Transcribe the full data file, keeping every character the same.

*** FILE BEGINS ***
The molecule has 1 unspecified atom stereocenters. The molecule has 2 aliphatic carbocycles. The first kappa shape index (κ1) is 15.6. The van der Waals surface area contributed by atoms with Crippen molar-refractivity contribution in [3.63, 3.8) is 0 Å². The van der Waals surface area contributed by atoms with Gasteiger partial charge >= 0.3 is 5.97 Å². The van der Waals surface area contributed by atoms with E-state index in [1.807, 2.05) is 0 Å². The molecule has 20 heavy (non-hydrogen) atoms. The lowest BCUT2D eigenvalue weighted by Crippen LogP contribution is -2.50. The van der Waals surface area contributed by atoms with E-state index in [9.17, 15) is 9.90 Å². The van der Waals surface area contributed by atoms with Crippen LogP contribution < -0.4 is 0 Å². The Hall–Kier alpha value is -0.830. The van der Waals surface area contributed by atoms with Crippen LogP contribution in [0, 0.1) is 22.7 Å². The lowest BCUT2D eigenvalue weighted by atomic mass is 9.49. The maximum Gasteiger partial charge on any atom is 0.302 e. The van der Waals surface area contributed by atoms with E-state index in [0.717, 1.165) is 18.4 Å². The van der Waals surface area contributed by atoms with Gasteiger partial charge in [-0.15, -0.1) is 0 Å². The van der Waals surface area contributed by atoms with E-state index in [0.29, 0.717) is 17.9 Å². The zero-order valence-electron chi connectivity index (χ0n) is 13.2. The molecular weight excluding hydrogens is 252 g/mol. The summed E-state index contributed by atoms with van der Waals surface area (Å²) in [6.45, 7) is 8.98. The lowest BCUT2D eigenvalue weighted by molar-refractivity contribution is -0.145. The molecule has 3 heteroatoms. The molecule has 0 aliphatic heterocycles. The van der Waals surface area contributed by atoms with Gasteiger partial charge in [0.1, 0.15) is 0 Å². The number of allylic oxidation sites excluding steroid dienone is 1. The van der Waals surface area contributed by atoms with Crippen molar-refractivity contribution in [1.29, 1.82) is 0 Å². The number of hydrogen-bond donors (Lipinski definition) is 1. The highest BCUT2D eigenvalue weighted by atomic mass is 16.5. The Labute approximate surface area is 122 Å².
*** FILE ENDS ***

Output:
The molecule has 1 unspecified atom stereocenters. The molecule has 2 aliphatic carbocycles. The first kappa shape index (κ1) is 15.6. The van der Waals surface area contributed by atoms with Crippen molar-refractivity contribution in [3.63, 3.8) is 0 Å². The van der Waals surface area contributed by atoms with Gasteiger partial charge >= 0.3 is 5.97 Å². The van der Waals surface area contributed by atoms with E-state index in [1.807, 2.05) is 0 Å². The molecule has 20 heavy (non-hydrogen) atoms. The lowest BCUT2D eigenvalue weighted by Crippen LogP contribution is -2.50. The van der Waals surface area contributed by atoms with E-state index in [9.17, 15) is 9.90 Å². The van der Waals surface area contributed by atoms with Crippen LogP contribution < -0.4 is 0 Å². The Hall–Kier alpha value is -0.830. The van der Waals surface area contributed by atoms with Crippen LogP contribution in [0, 0.1) is 22.7 Å². The lowest BCUT2D eigenvalue weighted by atomic mass is 9.49. The maximum Gasteiger partial charge on any atom is 0.302 e. The van der Waals surface area contributed by atoms with E-state index in [0.717, 1.165) is 18.4 Å². The van der Waals surface area contributed by atoms with Gasteiger partial charge in [-0.15, -0.1) is 0 Å². The van der Waals surface area contributed by atoms with E-state index in [0.29, 0.717) is 17.9 Å². The zero-order valence-electron chi connectivity index (χ0n) is 13.2. The molecular weight excluding hydrogens is 252 g/mol. The summed E-state index contributed by atoms with van der Waals surface area (Å²) in [6.45, 7) is 8.98. The lowest BCUT2D eigenvalue weighted by molar-refractivity contribution is -0.145. The molecule has 3 heteroatoms. The molecule has 0 aliphatic heterocycles. The van der Waals surface area contributed by atoms with Gasteiger partial charge in [0.1, 0.15) is 0 Å². The number of allylic oxidation sites excluding steroid dienone is 1. The van der Waals surface area contributed by atoms with Crippen molar-refractivity contribution in [1.29, 1.82) is 0 Å². The number of hydrogen-bond donors (Lipinski definition) is 1. The highest BCUT2D eigenvalue weighted by atomic mass is 16.5. The Labute approximate surface area is 122 Å².